Although we have not yet seen the end of the Coronavirus pandemic, I am confident that this is an excellent time to explore simple intervention strategies for our new-normal post-pandemic world. First and foremost, similar to trying to perform open-heart surgery on your own family member, even if you were a world-renowned cardiac surgeon, unless there was absolutely no one else in the world available to help, perhaps you shouldn’t even attempt to prep the patient yourself. How could you honestly be expected to keep a steady hand and a completely objective approach, given the fact that you would naturally be emotionally connected to the outcome of the procedure? As a matter of fact, you might actually be more helpful by sharing your input instead, especially given the intimate nature and rich history of your observations, insight, and experience. Therefore, whether I can be of service or not, I strongly encourage you to find a well-trained and strategically caring professional interventionist who can help. 

5 Simple Intervention Strategies for a New-Normal Post-Pandemic World

1. Be Patient 

We are only now beginning to come out from under the cloud of one of the darkest episodes in modern history. The psychological impact of the Coronavirus pandemic will inevitably be felt for some time to come. However, rather than taking a wait-and-see approach towards mental health and substance abuse recovery, now may be the best time ever to get help, hopefully before things get any worse than they already are. Obviously, by the time you find yourself seriously considering a mental health or substance abuse intervention, time is of the essence. Nevertheless, although your loved one needs help now, you may still need to meet them somewhere close to where they are at. While carefully considering the severity of their condition with professional guidance, try to set a realistic timeframe for positive change through some form of mental health and/or substance abuse treatment. At the same time, if there is no time to spare, be prepared to move quickly with a solid plan of action. Lastly, although there may be a lot of debate about what is the best time of the day to conduct the intervention, Coronavirus pandemic or not, I strongly suggest that the morning is best so that you can take full advantage of the day ahead.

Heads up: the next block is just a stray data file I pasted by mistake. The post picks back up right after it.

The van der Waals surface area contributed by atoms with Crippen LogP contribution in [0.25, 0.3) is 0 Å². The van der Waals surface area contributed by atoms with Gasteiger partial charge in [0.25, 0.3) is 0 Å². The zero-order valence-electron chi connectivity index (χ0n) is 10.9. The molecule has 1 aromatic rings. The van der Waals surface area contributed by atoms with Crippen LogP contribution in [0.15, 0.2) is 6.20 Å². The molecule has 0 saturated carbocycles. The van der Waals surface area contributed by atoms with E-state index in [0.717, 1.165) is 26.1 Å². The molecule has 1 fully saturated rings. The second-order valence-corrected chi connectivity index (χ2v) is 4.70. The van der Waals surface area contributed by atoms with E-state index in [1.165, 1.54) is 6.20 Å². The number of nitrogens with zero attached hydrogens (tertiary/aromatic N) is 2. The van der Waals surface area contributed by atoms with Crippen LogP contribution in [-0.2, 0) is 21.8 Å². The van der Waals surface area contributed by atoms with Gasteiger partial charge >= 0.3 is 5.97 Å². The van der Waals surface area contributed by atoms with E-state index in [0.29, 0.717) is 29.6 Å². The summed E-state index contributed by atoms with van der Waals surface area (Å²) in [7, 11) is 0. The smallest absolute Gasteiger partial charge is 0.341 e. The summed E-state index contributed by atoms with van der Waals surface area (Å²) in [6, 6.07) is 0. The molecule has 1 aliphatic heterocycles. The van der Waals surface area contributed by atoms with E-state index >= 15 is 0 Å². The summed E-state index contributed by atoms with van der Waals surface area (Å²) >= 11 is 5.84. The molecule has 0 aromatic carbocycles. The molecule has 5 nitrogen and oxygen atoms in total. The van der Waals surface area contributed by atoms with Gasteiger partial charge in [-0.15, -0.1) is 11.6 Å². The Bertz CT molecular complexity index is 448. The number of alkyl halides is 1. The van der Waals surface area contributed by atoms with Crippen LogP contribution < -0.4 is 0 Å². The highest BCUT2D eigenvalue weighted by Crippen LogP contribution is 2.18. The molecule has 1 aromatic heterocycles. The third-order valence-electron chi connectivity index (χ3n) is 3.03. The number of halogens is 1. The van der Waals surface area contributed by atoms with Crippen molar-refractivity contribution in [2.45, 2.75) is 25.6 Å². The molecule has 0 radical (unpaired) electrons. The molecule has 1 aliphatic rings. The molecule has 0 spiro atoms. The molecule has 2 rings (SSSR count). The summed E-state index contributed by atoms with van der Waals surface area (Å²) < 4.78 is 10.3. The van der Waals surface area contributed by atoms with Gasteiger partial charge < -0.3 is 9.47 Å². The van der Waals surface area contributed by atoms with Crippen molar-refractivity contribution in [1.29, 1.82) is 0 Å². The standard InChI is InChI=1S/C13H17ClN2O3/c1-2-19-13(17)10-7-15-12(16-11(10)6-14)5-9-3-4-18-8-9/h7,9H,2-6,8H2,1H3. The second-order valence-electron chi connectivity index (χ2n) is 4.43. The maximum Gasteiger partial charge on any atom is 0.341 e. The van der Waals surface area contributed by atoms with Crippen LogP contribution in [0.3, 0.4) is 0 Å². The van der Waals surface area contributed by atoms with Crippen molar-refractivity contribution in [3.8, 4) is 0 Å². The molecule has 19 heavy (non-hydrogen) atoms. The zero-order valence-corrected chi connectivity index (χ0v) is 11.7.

2. Be Prepared 

No matter how many rolls of toilet paper or bottles of hand sanitizer you may have stockpiled in your garage, none of us were fully prepared to emotionally survive a global pandemic. 

First and foremost, be sure to select the best possible treatment center for care. In addition to researching quality of care, insurance coverage and costs, and location, you now need to learn about Covid 19 safety protocols in place as well. Then carefully prepare a comprehensive plan of action that takes into consideration any pandemic-associated protocols and concerns that may still be in effect or relevant. Confirm who will be attending the intervention and in what order they will be speaking. And of course, be sure to review exactly what will be said to your loved one in advance. The intervention should be looked at as a powerfully loving and cathartic experience for all involved, not an opportunity for emotional payback. Furthermore, given both social distancing and travel concerns, be prepared to accommodate for remote participation. Thoughtfully coordinate where the intervention will be held, and of course, all of the logistics required to actually get them there safely once they have agreed to go to treatment.